Kyle’s research also was a cruel joke. He would collect and kill female frogs, cut them open and remove their eggs. Next he would dump the mothers and their eggs separately into a device called a bomb calorimeter. Anything inside would be immolated and the energy released would be measured. In this way Kyle could ask and answer questions about relative amounts of reproductive effort within species, among species, whatever took his fancy. He reduced beautiful resurgent springtime life to Calories and competition. In retrospect, William realized he should have recognized at that state park that Kyle Patruczak was evil. Back then William had been young and naive and unable to smell evil, even when he was helping it catch frogs in the headlights of its car.
By the end of the second speech Kyle was gone, and so was Hannah. There was her chair pushed away from the table, and William’s bread dish shoved half an ass-width toward the center. The Guelphians and William exchanged alarmed glances but remained in their seats until the speeches were done, thinking, Hannah, oh no Hannah, you can’t be doing this Hannah, you can’t ruin everything for us now, Hannah, and especially not with that man.
After the banquet the Canadians minus Hannah discovered a wine and cheese party unrelated to the Annual Meeting of the American Society of Ichthyologists and Herpetologists going on in another gallery. They felt a group-need to crash it. An hour or two later, staggering out onto 79th Street, William noticed that his day pack was extremely heavy. A fumbling unzip revealed an enormous block of cheddar that one of his drunken colleagues had kindly pilfered and given to him. William lifted it free of the pack and yet another drunken colleague, a massive one, snatched it and plopped it into the wire carrying-basket of a bicycle chained to a scrawny tree. He then smushed it down using all his strength so that at least half was extruded out below the basket in long, noodly shards. The rest remained inside, solid, like a cube of churt. William leaned to remove it, thinking this dairy-product nightmare was not a nice thing for an innocent cyclist to have to contend with, but a voice spoke from behind. It was a bum, but he sounded exactly like Sir John Gieldgud, and he said, "No, Leave it there. It is a gift from God."
The Canadians laughed uproariously until someone saw something terrible. Down the block Hannah Imamura and Kyle Patruczak were walking arm in arm, crossing Columbus Avenue, heading away.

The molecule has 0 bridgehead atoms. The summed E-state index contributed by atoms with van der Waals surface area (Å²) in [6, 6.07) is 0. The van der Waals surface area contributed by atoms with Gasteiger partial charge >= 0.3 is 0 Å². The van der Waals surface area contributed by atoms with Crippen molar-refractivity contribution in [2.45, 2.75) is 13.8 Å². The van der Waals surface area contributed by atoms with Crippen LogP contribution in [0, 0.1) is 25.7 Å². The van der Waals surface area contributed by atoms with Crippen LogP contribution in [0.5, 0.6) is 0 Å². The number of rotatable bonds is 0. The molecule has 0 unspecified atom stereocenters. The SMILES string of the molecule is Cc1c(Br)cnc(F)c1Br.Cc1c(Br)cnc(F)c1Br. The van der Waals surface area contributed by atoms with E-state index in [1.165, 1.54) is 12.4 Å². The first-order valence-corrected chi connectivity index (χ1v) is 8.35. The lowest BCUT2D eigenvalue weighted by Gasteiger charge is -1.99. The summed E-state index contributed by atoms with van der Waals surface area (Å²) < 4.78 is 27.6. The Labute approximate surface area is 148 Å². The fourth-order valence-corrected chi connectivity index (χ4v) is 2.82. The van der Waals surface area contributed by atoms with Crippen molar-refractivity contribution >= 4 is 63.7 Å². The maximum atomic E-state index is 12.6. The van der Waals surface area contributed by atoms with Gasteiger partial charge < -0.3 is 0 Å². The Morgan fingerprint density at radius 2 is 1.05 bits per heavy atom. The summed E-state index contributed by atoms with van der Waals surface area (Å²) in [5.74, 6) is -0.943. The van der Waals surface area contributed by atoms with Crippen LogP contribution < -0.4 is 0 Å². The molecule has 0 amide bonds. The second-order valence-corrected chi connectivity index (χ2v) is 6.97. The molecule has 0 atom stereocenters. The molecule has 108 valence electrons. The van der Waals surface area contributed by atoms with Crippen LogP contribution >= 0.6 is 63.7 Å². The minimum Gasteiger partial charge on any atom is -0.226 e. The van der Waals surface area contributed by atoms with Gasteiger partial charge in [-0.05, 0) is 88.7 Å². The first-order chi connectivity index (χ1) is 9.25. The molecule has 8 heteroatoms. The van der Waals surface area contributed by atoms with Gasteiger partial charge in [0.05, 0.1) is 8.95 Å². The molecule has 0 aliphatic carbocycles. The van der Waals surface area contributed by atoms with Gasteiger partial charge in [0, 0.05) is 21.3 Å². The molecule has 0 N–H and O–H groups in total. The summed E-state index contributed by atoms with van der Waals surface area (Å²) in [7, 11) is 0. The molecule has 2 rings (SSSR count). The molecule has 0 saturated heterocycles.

When William was struck by lightning at Belcarra Park while wearing a papier maché orca head, he was knocked unconscious. This mercifully spared him the excruciating pain of being severely burned on his right arm, shoulder and ear. Fooj came running and immediately dumped water from his and everyone else’s water bottle on him, and set about rescuing him. Because it would take forever for an ambulance to find its way into the depths of Belcarra Park, William was loaded into Alan’s car and driven at breakneck speed to Eagle Ridge Hospital.
A few weeks earlier William had filled out a GVRD employee medical information form. He asked Tom Carlisle if he would mind using his name as Next-of-Kin.
“Please do,” he said.
“What should I put for ‘Relationship’?” William asked.
Tom said, “Glinda.”
Tom’s voice was the first thing William would remember hearing. He was sitting in the room, saying, “Wake up, William, wake up William, wake up William...” The words finally made sense, and William woke up.
“I know this feeling. It happened again, didn’t it?” he said.
“You should buy lottery tickets,” someone said, as a doctor and nurse came in and bustled about and took his blood pressure and fiddled with the IV that William had just noticed was jabbing the back of his hand. One asked him questions about what day it was and what his name was, who the Prime Minister was, and other easy to answer questions. Finally one of them, the one who made the lottery ticket quip, asked, “And who is Hannah Imamura?”
William had to think about that. He didn’t know the answer. He was disappointed in himself, feeling he had let everyone down, the doctor, the nurse, and Tom. William was also disappointed because he still had double vision. On TV, when someone is afflicted with amnesia or struck dumb or rendered otherwise addle-brained by a blow to the head, a second blow instantly reverses the affliction. William had hoped that if ever again struck by lightning, normal eyesight would be restored. No such luck!